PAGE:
Experts advise children to give high-fat milk instead of low-fat milk
Does it make a difference for the body mass index (BMI) whether children drink high-fat whole milk or low-fat milk? Researchers found that consuming high-fat milk leads to thinner children. This is mainly because these children eat fewer snacks and less unhealthy snacks.
A team of Canadian scientists found in an investigation that consuming high-fat milk leads to a healthier BMI in children compared to children who consumed low-fat skimmed milk. The doctors published the results of their study in the American Journal of Clinical Nutrition.
High-fat milk consumers eat fewer sweets and unhealthy snacks
In general, one could assume that consuming milk with a lower fat content leads to a healthier BMI. However, this seems to be a misconception. When children eat whole whole milk, they eat fewer sweets and other unhealthy snacks, the authors say.
High-fat milk contains more vitamin D.
In addition, consuming one cup of whole milk a day leads to a higher vitamin D level. Because vitamin D is more soluble in milk than in water, the higher fat content in whole milk means that this product also contains more vitamin D, the scientists explain. Low levels of vitamin D are linked to a weakened immune system, emotional ups and downs, depression, anxiety and weak bones.
Choosing milk can make all the difference
When children drink whole milk with a fat content of 3.25 percent, they have a body mass index value that is 0.72 units lower than that of skimmed milk users with a fat content of one or two percent, they explain Scientist. This effect could make the difference between healthy weight and being overweight, adds Professor Jonathon Maguire from St Michael’s Hospital in Toronto.
Current health guidelines should be questioned
The current study should not assess why increased milk fat consumption is associated with a lower body mass index. The results are designed to question current health guidelines and find out what type of milk children drink best, the Canadian experts say. The normal guidelines of the NHS recommend that people should consume low-fat milk and milk products.
High fat milk fills the children more
Children are leaner when they are saturated with high-fat milk, compared to children who drank the same amount of low-fat milk, the doctors explain. Low-fat milk can actually make children eat more calories, explains Prof. Maguire. In addition, the consumption of high-fat milk in many cases means that children are likely to eat fewer snacks and other unhealthy and high-calorie foods, the researchers suspect.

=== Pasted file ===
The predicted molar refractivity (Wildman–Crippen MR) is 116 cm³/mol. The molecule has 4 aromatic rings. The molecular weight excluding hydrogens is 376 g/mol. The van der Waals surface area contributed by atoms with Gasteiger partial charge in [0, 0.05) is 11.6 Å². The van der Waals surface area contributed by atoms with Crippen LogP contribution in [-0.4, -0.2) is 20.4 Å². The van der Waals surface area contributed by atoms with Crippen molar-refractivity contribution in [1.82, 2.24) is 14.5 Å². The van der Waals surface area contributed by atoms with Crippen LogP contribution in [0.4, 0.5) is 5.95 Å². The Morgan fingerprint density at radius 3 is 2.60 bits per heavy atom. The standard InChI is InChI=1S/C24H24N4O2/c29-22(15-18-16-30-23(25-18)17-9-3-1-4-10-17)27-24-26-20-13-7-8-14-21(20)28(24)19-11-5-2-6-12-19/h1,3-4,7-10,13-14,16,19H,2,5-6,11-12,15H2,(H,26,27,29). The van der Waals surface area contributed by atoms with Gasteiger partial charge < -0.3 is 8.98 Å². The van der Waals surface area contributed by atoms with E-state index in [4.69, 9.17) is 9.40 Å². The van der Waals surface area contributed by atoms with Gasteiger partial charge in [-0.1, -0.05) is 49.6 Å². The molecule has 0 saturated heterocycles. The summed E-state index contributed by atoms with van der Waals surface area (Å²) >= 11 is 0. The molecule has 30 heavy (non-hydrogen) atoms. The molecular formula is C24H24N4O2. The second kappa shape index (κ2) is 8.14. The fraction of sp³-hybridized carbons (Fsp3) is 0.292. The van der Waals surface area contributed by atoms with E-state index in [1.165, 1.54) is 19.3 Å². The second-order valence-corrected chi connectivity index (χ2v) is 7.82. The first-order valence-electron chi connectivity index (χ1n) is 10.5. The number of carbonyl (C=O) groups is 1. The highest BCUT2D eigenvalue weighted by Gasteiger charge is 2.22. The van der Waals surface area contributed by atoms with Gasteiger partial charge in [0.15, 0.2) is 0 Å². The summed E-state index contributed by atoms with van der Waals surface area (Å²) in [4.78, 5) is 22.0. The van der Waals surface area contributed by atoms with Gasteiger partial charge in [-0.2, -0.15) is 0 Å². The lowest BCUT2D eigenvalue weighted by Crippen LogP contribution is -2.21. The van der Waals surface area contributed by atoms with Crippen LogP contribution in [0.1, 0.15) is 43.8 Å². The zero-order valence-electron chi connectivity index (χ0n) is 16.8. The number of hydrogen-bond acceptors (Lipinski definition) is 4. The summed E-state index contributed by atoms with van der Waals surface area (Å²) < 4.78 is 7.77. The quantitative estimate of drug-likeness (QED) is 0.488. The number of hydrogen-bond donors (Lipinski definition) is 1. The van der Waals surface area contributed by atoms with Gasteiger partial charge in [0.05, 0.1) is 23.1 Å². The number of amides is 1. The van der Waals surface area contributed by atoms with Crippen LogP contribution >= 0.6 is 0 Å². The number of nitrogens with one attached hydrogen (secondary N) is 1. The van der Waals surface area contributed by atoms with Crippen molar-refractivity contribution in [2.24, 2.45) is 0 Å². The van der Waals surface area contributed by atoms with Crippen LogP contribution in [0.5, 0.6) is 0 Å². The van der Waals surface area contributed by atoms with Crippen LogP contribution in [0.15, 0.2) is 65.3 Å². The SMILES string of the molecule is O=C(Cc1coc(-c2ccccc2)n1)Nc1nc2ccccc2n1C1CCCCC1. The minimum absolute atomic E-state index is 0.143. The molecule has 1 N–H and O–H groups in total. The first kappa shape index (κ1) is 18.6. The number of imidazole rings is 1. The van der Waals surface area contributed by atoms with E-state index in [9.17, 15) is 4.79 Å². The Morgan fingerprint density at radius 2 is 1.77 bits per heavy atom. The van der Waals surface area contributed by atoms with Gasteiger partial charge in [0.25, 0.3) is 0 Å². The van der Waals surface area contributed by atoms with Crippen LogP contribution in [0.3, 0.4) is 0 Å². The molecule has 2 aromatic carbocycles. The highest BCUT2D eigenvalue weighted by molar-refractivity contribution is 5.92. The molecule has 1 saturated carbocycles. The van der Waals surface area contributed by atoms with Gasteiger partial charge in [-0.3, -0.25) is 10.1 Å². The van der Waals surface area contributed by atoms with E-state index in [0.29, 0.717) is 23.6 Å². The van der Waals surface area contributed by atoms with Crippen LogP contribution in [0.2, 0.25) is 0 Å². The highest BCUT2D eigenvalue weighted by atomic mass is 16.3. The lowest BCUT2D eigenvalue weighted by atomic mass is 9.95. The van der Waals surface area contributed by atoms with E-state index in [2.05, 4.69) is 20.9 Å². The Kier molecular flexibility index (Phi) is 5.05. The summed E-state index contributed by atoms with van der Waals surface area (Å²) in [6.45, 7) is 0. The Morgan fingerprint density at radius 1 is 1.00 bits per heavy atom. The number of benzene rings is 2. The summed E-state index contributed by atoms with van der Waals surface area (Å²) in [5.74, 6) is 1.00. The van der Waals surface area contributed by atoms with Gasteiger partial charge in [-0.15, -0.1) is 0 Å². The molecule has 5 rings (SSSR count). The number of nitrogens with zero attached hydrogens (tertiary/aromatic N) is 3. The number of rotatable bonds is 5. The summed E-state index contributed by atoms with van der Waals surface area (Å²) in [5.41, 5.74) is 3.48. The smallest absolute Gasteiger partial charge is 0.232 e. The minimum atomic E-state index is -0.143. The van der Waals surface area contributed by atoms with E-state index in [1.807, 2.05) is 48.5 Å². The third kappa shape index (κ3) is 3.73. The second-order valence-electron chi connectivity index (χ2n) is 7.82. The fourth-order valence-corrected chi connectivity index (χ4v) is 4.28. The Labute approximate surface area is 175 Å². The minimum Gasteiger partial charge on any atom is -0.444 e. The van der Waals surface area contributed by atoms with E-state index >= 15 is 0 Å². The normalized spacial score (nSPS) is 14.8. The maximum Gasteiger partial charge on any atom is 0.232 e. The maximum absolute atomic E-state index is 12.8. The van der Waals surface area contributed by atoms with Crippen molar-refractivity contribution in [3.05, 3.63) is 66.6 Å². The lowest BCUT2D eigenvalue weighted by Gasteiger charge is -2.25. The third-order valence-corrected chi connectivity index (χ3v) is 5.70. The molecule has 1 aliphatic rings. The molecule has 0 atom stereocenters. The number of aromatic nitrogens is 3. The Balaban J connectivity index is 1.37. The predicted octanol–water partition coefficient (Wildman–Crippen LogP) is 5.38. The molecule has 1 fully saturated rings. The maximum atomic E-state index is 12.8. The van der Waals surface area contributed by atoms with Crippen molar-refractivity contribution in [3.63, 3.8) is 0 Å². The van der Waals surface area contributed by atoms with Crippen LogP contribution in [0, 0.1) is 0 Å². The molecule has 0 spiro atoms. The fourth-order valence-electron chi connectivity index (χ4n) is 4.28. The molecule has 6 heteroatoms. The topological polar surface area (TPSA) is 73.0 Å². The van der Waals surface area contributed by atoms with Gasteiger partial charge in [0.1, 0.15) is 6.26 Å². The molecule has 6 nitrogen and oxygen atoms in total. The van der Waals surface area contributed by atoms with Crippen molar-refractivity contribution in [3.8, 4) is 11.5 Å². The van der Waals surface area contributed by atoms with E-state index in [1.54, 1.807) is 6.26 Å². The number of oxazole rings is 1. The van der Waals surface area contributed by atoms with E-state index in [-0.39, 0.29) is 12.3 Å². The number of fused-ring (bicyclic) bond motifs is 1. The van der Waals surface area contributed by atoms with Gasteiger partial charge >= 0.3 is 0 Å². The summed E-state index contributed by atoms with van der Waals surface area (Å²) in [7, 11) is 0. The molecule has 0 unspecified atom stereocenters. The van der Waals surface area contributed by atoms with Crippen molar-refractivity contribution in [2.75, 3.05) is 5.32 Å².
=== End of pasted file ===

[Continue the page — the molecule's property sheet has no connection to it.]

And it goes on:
Health effects of vitamin D deficiency and obesity
When children drink low-fat milk, they don't have less body fat. In addition, they also do not benefit from the higher vitamin D levels in whole milk, says Prof. These are two negative points for the consumption of low-fat milk. A vitamin D deficiency increases the risk of bladder cancer, according to doctors. Too much body fat is also very unhealthy and can lead to various serious illnesses due to being overweight and obese. In addition, a high BMI, for example, also seems to affect the sexual maturity of children. Another study found that a high BMI triggers early puberty.
Obesity has tripled in the past 30 years
Guidelines in the United States and Canada actually state that children should take two glasses of low-fat milk (one or two percent fat) a day. These countries want to reduce the risk of being overweight in children. Unfortunately, obesity has tripled in the past 30 years. The consumption of whole milk has halved in the same period, explains Prof. Maguire.
Physicians analyze data from 2,745 children for the examination
For the current study, the physicians examined the data of 2,745 children aged two to six years. Parents were asked about the size and weight of their children. This allowed the body mass index to be calculated. The experts also took blood samples to determine the children's vitamin D levels. The results of the study are important because we urgently need an answer to the question of which milk our children should consume, the authors say. (as)